Academic journal article Proceedings of the Annual Meeting-American Society of International Law

Rereading Root

Academic journal article Proceedings of the Annual Meeting-American Society of International Law

Rereading Root

Article excerpt

Elihu Root was a Wilsonian living at the dawn of a new century, a time that he perceived as an age of globalization and democratization. "The greatest change in the conditions of national life during the past century," Root wrote, "has been in the advance and spread of democratic government," an advance that he argued was necessary for international law to survive. (1) Root was also an idealist who believed in practical problem-solving. "Politics is the practical exercise of the art of self-government, and somebody must attend to it if we are to have self-government." (2)

Sound familiar? The 2006 National Security Strategy announces that "the goal of [U.S.] statecraft is to help create a world of democratic, well-governed states that can meet the needs of their citizens and conduct themselves responsibly in the international system." Moreover, the U.S. approach "is idealistic about our national goals, and realistic about the means to achieve them." (3)

But how can this be? Elihu Root, revered founder of the American Society of International Law and champion of a law-governed international system'? And George W. Bush, the president who, in his first term, resolutely set the face of his administration against international rules and institutions and indeed international constraints of any kind?

There are many answers to the question, and many differences between Bush and Root. But there are in fact many similarities, which means that rooting around in the differences is an interesting, if sometimes dark, mirror on the nation we were then and the nation we have become.

I propose to reread Root for three purposes: as revelation, as revisionism, and as ritual.

REREADING ROOT AS REVELATION

It seems meet and fit to reread Root on the occasion of the centennial of one of the great societies he founded, the other two being the Council on Foreign Relations and the American Law Institute. As members of the Society, we can steep ourselves in the verities of our past. Unexpectedly, however, rereading Root sheds a very interesting light on the direction of present American foreign policy. As just noted, he shared not only the goals but in many ways the worldview that our present secretary of state and secretary of defense do, but he had quite a different vision of how they should be pursued.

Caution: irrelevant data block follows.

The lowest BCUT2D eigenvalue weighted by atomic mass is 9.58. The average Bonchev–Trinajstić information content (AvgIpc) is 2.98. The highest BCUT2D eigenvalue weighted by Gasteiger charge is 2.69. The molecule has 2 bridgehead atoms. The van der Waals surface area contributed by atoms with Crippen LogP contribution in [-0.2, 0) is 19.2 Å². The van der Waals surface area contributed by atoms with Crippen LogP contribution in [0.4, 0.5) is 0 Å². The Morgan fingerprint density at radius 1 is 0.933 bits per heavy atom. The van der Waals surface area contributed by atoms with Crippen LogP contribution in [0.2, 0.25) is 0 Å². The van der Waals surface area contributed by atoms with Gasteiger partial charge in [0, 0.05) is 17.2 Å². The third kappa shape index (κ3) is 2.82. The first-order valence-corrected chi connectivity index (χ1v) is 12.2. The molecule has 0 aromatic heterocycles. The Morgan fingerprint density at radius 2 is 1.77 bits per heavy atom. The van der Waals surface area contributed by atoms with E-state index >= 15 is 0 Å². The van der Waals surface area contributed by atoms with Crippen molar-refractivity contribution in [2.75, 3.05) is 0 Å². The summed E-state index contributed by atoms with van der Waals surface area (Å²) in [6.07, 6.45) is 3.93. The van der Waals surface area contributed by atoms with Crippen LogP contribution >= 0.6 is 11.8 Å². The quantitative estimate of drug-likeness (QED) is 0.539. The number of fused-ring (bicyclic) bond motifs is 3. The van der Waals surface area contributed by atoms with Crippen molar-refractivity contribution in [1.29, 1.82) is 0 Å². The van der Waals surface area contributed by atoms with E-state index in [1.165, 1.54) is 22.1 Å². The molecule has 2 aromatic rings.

The Similarities

Let's begin with the similarities. In 1908 Root gave a presidential address at the second annual meeting of the Society, entitled "The Sanction of International Law." He framed his entire discussion of international law in the context of globalization. "In former times," nations were isolated from one another and "regarded only the physical power of other nations." "Now, however,"

there may be seen plainly the effects of a long-continued process

which is breaking down the isolation of nations, permeating every

country with better knowledge and understanding of every other

country, spreading throughout the world a knowledge of each

government's conduct to serve as a basis for criticism and

judgment, and gradually creating a community of nations. (4)

As is often noted, the period of globalization just prior to the first world war was as intense, and perceived as such, as is the period of globalization that has occurred over the past several decades, accelerating after the Cold War.

Nine years later, Root gave another presidential address at the Society's annual meeting, this one entitled "The Effect of Democracy on international Law." His context for this address was unavoidably "the great war, which is steadily drawing into its circle the entire civilized world." He acknowledges indirectly the dashing of his great hopes for the steady progress of international law governing a community of nations, asking his audience to "consider how it may be possible to reestablish the law of nations upon a durable basis," and, specifically, to "inquire whether the political and social conditions" after the war would permit the establishment "upon some basis of principle a system of international law which can be maintained and enforced. …

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